Tate tested positive for a performance-enhancing substance that he said came from prescribed fertility medication. His appeal was heard Aug. 6 by an arbiter in New York.
The suspension will cost Tate $465,000 in salary ($116,176 per game). He will miss the opener on the road against the Dallas Cowboys followed by games against the Buffalo Bills, Tampa Bay Buccaneers and Washington Redskins.
He will be allowed to participate in all preseason practices and games.
"This morning, I received the unfortunate news that my appeal was denied," Tate said in a statement Tuesday. "I went into this arbitration with the understanding that due to the facts, unlike many other cases, we could be the exception to win. Unfortunately the NFL stood by their no tolerance policy, which I hope one day to help have a part in reforming, so no other player has to go through this situation."
The NFL and NFLPA have Therapeutic Use Exemptions (TUEs) available to players who need to take medications that are appropriate for the treatment of specific medical conditions. The exemptions include fertility issues since some fertility drugs are known to serve as masking agents. However, players must submit an application filled out by their physician to receive approval for a TUE.
Tate did not follow that protocol, and therefore was "referred for administrative action" under the league's policy for PEDs.
"No one is more upset than myself, but moving forward, all I can do is continue to be a leader, continue to hold myself to the highest character and integrity, and soon make the biggest impact on the field," Tate said in his statement.
Tate's absence will put added pressure on a wide receiver corps that lost Odell Beckham Jr. in an offseason trade. Tate signed a four-year, $37.5 million deal as a free agent to help offset the loss.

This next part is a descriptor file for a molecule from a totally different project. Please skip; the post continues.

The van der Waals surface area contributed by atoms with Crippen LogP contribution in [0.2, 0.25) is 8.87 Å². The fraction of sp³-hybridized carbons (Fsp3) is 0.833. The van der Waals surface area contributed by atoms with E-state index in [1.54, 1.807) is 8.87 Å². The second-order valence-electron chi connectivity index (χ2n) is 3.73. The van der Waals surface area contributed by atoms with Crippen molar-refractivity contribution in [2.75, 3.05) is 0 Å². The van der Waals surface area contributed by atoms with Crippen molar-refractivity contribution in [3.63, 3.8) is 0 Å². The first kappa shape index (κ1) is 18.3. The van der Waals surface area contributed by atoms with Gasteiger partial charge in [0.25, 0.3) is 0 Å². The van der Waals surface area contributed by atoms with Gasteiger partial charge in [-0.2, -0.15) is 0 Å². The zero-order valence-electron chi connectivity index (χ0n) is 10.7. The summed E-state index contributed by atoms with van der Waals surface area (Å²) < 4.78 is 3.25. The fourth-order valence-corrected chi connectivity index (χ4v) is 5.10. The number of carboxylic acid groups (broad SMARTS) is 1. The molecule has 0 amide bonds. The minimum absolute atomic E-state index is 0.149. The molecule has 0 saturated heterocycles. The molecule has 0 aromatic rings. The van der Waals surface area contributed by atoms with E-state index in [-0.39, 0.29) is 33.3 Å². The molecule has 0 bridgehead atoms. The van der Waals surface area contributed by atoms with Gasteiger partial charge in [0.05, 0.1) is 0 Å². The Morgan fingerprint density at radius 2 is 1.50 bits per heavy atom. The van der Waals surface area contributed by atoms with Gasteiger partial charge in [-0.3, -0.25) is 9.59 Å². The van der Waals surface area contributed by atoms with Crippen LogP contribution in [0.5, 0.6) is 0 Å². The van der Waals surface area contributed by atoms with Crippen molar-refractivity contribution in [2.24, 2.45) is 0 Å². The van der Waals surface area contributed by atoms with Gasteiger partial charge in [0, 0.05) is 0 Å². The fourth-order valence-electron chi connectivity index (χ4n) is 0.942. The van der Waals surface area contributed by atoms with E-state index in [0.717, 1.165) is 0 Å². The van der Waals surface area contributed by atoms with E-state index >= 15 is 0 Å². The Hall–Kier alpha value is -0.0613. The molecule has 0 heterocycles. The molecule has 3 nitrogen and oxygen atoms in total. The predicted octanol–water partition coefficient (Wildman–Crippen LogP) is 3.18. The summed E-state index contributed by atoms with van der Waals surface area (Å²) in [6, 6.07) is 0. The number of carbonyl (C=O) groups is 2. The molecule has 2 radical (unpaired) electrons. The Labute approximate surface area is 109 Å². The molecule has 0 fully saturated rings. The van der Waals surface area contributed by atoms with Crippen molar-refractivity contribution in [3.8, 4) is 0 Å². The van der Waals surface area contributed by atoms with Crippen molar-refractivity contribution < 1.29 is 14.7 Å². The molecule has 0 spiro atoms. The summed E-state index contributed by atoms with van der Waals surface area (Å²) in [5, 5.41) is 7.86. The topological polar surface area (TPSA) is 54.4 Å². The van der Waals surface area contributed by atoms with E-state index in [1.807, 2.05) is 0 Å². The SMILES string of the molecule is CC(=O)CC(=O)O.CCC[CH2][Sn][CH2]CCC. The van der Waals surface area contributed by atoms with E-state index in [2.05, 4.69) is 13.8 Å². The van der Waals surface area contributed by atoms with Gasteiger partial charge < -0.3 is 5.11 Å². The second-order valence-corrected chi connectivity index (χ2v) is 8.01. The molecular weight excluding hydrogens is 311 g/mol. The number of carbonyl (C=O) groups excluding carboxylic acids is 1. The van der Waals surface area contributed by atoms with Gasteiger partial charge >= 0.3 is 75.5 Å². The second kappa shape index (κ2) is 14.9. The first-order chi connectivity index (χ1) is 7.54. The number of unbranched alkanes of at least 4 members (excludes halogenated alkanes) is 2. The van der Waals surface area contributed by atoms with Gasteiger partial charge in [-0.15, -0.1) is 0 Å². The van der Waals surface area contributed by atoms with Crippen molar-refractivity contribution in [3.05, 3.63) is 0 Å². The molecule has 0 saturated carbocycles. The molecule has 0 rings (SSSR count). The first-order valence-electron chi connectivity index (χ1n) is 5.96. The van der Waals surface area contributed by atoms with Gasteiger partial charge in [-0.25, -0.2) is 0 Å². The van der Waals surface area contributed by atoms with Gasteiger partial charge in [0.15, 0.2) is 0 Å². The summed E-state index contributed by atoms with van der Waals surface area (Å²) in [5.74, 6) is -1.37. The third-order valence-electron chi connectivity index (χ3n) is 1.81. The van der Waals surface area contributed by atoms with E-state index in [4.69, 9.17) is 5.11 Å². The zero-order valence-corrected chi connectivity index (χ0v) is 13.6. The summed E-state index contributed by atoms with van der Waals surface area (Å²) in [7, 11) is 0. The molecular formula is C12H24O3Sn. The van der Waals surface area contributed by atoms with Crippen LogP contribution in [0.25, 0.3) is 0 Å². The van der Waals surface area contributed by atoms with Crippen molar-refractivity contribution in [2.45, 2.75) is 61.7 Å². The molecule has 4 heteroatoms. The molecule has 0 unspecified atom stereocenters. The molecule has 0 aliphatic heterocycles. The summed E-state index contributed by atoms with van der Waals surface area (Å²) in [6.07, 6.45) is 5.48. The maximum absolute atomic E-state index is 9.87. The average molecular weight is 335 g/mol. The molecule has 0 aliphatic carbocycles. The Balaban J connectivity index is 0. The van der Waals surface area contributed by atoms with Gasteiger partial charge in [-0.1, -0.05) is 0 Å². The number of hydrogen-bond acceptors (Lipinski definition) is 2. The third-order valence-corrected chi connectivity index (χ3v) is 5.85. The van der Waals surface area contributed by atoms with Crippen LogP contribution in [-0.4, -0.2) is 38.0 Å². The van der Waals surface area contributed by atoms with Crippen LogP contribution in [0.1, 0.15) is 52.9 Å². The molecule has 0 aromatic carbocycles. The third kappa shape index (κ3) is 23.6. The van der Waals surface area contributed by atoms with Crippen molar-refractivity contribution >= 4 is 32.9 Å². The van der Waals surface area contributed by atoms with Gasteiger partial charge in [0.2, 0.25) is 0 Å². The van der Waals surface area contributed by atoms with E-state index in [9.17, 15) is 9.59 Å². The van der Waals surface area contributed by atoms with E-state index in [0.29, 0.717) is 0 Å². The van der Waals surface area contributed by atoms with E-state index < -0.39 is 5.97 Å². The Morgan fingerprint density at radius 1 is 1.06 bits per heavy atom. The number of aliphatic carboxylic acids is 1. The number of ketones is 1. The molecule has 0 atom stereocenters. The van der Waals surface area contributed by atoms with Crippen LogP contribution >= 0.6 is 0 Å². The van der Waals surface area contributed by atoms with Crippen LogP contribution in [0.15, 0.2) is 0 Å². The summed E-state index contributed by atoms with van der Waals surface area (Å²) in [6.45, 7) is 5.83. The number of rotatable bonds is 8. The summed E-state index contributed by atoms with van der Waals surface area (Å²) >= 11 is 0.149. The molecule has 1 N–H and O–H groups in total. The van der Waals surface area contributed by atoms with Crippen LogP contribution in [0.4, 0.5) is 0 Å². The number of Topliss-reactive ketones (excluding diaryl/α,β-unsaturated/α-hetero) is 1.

Latimer is expected to slide into Tate's starting spot. He started in Thursday's preseason opener with Shepard still sidelined and caught two passes for 36 yards despite playing just two drives.
On Tuesday, before the decision was announced, Giants quarterback Eli Manning lauded Tate's ability and said he hoped "things work out" for the receiver to play a full season.
"Golden is a smart player and he is going to be in the right spot and he has a good feel for the zones, how to get open versus different techniques and stuff," Manning said. "A veteran guy but also, we have seen a bunch of it with the Giants, his run after catch historically has been very good -- a playmaker. Hopefully, things work out and he will be here all year."
In a statement last month, Tate said he thought he had a legitimate case to win his appeal.
However, the NFL's policy on performance-enhancing drugs is unforgiving. It states, "Players are responsible for what is in their bodies and a positive test will not be excused because a Player was unaware that he was taking a Prohibited Substance."